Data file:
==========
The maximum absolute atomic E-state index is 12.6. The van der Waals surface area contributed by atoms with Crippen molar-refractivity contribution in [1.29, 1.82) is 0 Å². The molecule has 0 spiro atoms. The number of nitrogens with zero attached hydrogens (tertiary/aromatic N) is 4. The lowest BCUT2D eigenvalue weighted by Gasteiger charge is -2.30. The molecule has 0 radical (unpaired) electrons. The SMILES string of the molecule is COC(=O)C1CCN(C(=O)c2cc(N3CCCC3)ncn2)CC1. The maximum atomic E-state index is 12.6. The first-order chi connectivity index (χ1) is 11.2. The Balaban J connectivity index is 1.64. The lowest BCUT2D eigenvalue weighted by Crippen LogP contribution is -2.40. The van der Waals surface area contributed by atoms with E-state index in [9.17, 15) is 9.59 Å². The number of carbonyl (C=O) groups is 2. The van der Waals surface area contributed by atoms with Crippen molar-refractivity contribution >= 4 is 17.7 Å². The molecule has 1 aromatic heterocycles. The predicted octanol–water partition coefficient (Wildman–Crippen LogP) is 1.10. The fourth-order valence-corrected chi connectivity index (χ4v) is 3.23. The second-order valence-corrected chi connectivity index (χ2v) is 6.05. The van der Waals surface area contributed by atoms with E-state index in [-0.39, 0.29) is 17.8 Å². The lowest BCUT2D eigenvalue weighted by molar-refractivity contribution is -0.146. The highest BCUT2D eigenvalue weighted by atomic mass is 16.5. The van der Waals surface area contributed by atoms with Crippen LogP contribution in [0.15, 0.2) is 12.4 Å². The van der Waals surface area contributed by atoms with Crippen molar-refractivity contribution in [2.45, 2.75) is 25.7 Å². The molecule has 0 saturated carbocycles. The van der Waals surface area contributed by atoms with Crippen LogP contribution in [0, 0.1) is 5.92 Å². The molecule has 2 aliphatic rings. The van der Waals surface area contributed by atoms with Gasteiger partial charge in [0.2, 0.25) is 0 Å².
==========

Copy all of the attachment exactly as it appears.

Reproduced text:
The maximum absolute atomic E-state index is 12.6. The van der Waals surface area contributed by atoms with Crippen molar-refractivity contribution in [1.29, 1.82) is 0 Å². The molecule has 0 spiro atoms. The number of nitrogens with zero attached hydrogens (tertiary/aromatic N) is 4. The lowest BCUT2D eigenvalue weighted by Gasteiger charge is -2.30. The molecule has 0 radical (unpaired) electrons. The SMILES string of the molecule is COC(=O)C1CCN(C(=O)c2cc(N3CCCC3)ncn2)CC1. The maximum atomic E-state index is 12.6. The first-order chi connectivity index (χ1) is 11.2. The Balaban J connectivity index is 1.64. The lowest BCUT2D eigenvalue weighted by Crippen LogP contribution is -2.40. The van der Waals surface area contributed by atoms with E-state index in [9.17, 15) is 9.59 Å². The number of carbonyl (C=O) groups is 2. The van der Waals surface area contributed by atoms with Crippen molar-refractivity contribution >= 4 is 17.7 Å². The molecule has 1 aromatic heterocycles. The predicted octanol–water partition coefficient (Wildman–Crippen LogP) is 1.10. The fourth-order valence-corrected chi connectivity index (χ4v) is 3.23. The second-order valence-corrected chi connectivity index (χ2v) is 6.05. The van der Waals surface area contributed by atoms with E-state index in [-0.39, 0.29) is 17.8 Å². The lowest BCUT2D eigenvalue weighted by molar-refractivity contribution is -0.146. The highest BCUT2D eigenvalue weighted by atomic mass is 16.5. The van der Waals surface area contributed by atoms with Crippen LogP contribution in [0.15, 0.2) is 12.4 Å². The van der Waals surface area contributed by atoms with Crippen molar-refractivity contribution in [2.45, 2.75) is 25.7 Å². The molecule has 0 saturated carbocycles. The van der Waals surface area contributed by atoms with Crippen LogP contribution in [0, 0.1) is 5.92 Å². The molecule has 2 aliphatic rings. The van der Waals surface area contributed by atoms with Gasteiger partial charge in [0.2, 0.25) is 0 Å².